Sure, technology is smart – but can it also be emotionally intelligent?
Why are youth willing to share everything on Instagram and SnapChat, or even post videos and Tik-Toks that might be as personal as sexual activity, yet they won’t give truthful answers to doctors, nurses, and educators when asked? A youth’s willingness to share complete and accurate information improves when the digital experience is tailored to their unique attributes, such as: culture, age, language, ethnicity, literacy, state of mind, and the type of information we are seeking.
Simply stated, Digital Empathy uses a personalized approach to collecting information to improve outcomes. Rather than taking a one size fits all approach, it transforms the screening process – prioritizing the attributes of what makes us individuals to let youth know that we truly care and respect them. This builds trust and leads to their feeling safe and supported, and thus empowers them to be more willing to share their thoughts, feelings and experiences.
To better understand why Digital Empathy works, consider an example of the more traditional approach to collecting risk information from youth. For instance, during a well-visit with a 16-year-old, a provider may ask questions like, “Do you drink alcohol? Do you vape? Do you smoke marijuana?” While many youth are going to say “NO!” when asked these questions in a face-to-face setting, that doesn’t necessarily mean that no is their “truth” honest answer. And, because we are all human – there are subtle differences in how we ask a question that impacts the answer we get. For example, are your arms crossed? Is your tone of voice neutral? Do you ask every youth the same question, the same way, every time?
Unfortunately, the variability in approaches to how we ask the questions can lead to more than incomplete or inaccurate information gathering. A provider may actually be making clinical decisions based on that limited information, which can impact youth health and wellness in a negative way. It can also impact mission-critical funding! Let’s say you’re a school-based health center and you’re asking these questions to determine what programs you should offer or if you qualify for a specific grant based on need. Without a Digitally Empathetic approach – you may be missing critical information on your population.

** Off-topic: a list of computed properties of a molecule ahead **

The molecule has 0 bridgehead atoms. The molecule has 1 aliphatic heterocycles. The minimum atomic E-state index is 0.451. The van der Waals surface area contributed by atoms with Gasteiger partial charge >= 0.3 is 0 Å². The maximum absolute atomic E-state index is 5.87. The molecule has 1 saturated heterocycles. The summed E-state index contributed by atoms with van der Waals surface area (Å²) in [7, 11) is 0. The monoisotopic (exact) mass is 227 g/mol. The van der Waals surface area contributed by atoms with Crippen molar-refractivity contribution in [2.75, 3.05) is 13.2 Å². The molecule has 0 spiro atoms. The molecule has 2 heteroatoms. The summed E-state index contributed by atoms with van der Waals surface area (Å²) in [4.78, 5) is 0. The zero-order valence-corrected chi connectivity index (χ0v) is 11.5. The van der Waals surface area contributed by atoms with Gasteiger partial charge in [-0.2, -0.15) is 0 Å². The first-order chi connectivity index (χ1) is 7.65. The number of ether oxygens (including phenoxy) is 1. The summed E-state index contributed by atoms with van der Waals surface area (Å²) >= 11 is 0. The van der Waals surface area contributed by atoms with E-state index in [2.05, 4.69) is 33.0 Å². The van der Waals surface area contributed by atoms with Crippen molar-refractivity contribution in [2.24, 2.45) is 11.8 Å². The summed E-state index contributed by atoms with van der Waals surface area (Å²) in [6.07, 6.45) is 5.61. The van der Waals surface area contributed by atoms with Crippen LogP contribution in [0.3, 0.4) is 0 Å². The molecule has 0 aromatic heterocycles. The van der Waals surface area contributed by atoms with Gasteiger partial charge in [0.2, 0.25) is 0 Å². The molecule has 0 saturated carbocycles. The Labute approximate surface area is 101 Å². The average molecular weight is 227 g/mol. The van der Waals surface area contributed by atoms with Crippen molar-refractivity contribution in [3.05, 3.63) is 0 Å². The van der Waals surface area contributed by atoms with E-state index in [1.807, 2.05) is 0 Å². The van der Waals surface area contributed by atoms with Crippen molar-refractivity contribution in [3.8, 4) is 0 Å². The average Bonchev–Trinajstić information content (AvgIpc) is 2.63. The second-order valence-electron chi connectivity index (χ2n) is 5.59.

Bottom line, organizations depend on accurate information from the youth they serve and support, and the quality of that information is crucial to both financial and clinical effectiveness. But there’s good news. Using Digital Empathy can improve the productivity of information gathering efforts upwards of 200% – while also enhancing the fidelity of the information that’s being captured. This is especially critical when you consider things like screening for mental health or assessing sensitive social determinant of health needs like food insecurity.
– Eric Gombrich has over 30 years of experience in the healthcare information technology and medical device industries, having led organizations in their expansion efforts across the US, Canada and around the world. As the Chief Revenue Officer and Chief Privacy and Security Officer of Tickit health, he ensures that the organization’s data and its customers’ data is secure and private.